The Sea Chair Project Turns Fishermen Into Chair-makers and Rids the Ocean of Plastic Waste (Photos)

At a recent visit to Eyebeam, I came across the Sea Chair Project by Studio Swine and Kieren Jones. According to them, “the United Nation estimates the world’s oceans to contain some 100 million tons of plastic”. Furthermore, due to commercial fishing and depleting fish stocks, the fishing industry is in crisis.

To kill two birds with one stone, the designers created a device to collect plastic waste floating in the ocean and to turn it into stools. The project combines craft, industry and design and offers the fishing industry a new occupation: making chairs onboard.

The first Sea Chair was launched at this year’s Milan Design Week and produced with plastic collected from Porthowan Beach in the UK with the help of the custom made Sea Press. All the machinery and collection tools are refurbished agricultural machinery sourced from salvage yards, re-envisaged and adapted for the purpose of harvesting plastic.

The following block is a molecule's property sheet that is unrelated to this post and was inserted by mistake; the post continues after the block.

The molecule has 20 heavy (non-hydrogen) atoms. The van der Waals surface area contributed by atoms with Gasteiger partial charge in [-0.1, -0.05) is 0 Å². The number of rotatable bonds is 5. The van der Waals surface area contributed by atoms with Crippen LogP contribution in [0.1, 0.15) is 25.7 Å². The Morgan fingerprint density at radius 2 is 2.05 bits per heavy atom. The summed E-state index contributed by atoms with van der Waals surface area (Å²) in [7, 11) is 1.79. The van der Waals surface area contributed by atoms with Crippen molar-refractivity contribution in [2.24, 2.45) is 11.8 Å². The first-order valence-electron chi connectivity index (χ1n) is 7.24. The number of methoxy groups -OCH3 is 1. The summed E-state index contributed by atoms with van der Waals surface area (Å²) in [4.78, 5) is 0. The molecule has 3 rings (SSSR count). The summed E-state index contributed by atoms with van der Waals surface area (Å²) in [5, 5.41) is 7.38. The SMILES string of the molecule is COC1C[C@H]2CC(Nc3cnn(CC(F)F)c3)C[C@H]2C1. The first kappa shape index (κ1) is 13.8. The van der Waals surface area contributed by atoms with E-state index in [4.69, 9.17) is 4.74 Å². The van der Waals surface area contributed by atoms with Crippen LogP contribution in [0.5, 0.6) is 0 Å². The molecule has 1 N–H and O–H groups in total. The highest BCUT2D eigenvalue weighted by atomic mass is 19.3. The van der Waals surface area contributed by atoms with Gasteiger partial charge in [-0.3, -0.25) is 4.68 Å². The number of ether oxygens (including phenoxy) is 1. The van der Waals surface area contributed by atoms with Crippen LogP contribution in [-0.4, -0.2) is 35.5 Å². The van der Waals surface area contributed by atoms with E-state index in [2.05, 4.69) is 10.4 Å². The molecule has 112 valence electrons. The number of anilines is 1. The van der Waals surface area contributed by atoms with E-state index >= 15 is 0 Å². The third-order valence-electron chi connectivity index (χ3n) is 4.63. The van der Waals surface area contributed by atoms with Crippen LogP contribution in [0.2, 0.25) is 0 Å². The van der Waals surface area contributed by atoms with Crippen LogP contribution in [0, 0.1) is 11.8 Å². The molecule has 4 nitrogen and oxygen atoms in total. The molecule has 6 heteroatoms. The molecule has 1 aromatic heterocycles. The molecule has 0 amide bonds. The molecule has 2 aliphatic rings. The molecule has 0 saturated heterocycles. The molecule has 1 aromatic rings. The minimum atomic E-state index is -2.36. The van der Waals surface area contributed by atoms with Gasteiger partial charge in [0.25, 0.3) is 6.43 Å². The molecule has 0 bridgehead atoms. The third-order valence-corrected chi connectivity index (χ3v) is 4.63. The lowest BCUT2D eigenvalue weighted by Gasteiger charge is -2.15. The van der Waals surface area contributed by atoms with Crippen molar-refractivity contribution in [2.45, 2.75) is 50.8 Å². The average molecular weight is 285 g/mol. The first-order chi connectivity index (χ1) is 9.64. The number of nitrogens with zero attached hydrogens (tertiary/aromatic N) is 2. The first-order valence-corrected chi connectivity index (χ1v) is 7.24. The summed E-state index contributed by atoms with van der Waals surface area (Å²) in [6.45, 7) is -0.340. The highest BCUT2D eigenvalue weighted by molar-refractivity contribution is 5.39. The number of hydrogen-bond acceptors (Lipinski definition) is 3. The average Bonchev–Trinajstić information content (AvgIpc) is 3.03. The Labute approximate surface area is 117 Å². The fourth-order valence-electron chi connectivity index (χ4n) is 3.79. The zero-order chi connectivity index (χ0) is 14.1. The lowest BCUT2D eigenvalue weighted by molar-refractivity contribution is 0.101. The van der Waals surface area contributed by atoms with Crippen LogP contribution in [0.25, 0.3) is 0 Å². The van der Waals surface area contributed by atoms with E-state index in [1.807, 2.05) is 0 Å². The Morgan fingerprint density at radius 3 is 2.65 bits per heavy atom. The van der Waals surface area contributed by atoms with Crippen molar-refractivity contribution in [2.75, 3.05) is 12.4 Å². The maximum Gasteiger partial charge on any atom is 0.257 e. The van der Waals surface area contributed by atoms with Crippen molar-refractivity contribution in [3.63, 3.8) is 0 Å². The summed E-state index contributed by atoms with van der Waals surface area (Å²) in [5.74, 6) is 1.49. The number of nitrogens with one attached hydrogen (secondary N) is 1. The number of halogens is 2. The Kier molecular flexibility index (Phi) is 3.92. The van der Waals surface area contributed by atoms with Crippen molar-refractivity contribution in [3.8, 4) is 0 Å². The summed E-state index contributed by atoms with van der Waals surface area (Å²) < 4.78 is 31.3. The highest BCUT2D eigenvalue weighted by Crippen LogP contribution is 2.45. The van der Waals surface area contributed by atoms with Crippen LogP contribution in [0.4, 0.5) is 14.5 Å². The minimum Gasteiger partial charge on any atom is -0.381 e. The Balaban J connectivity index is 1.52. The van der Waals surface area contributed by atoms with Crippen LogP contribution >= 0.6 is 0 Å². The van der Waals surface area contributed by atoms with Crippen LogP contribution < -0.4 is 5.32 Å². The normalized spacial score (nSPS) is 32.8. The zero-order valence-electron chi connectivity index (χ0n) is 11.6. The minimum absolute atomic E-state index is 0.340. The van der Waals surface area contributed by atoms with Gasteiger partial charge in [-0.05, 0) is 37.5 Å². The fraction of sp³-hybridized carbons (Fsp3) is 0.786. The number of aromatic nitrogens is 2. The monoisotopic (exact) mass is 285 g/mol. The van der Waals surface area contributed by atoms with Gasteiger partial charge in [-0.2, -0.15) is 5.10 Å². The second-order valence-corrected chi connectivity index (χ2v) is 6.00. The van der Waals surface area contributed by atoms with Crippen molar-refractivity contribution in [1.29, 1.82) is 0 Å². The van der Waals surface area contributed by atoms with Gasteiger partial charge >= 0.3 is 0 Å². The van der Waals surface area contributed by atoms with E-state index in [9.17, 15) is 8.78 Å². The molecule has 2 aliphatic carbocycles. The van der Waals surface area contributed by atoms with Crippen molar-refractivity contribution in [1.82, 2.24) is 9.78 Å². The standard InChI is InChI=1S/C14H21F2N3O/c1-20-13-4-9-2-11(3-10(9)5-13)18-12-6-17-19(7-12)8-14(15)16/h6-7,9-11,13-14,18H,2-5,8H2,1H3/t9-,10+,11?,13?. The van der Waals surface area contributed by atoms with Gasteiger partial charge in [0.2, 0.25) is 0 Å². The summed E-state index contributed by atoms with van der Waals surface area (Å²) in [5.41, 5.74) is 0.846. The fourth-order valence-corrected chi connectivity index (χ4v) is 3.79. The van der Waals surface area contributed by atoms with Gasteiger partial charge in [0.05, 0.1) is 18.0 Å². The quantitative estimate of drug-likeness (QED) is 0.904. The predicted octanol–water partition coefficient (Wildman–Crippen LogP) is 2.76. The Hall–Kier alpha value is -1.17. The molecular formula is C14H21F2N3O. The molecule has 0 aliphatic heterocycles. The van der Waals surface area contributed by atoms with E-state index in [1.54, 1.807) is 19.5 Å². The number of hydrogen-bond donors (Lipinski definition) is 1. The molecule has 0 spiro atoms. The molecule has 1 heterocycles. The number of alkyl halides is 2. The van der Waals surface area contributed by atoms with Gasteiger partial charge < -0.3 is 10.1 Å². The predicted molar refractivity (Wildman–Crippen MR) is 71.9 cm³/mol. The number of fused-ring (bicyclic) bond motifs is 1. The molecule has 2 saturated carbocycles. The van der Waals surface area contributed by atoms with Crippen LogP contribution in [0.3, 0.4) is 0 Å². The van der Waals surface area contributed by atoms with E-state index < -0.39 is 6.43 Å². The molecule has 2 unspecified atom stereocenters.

This is then shaped with simple moulds that enable production at sea and in the end each chair is tagged with its geographical coordinates and production number. The designers have a vision for the future:

With the depletion of oil within the earth’s crust, oil rigs will one day become dormant. We envisage a time when they could be adapted to harvest rich reserves of plastic as a source of fuel and re-usable materials.

The project won the RCA Sustain Award. It might seem like a crazy idea at the moment but there are more people who believe that one day we will dig out plastics from landfill and fish it out of the sea if crude oil becomes scarce. And then we should really put an effort into making beautiful and comfortable chairs and other objects out of the collected waste.

The Sea Chair Project Turns Fishermen Into Chair-makers and Rids the Ocean of Plastic Waste (Photos)
The ‘Sea Chair’ is made entirely from plastic recovered from our oceans. Together, Studio Swine and Kieren Jones have created devices to collect and process marine debris into a series of stools.

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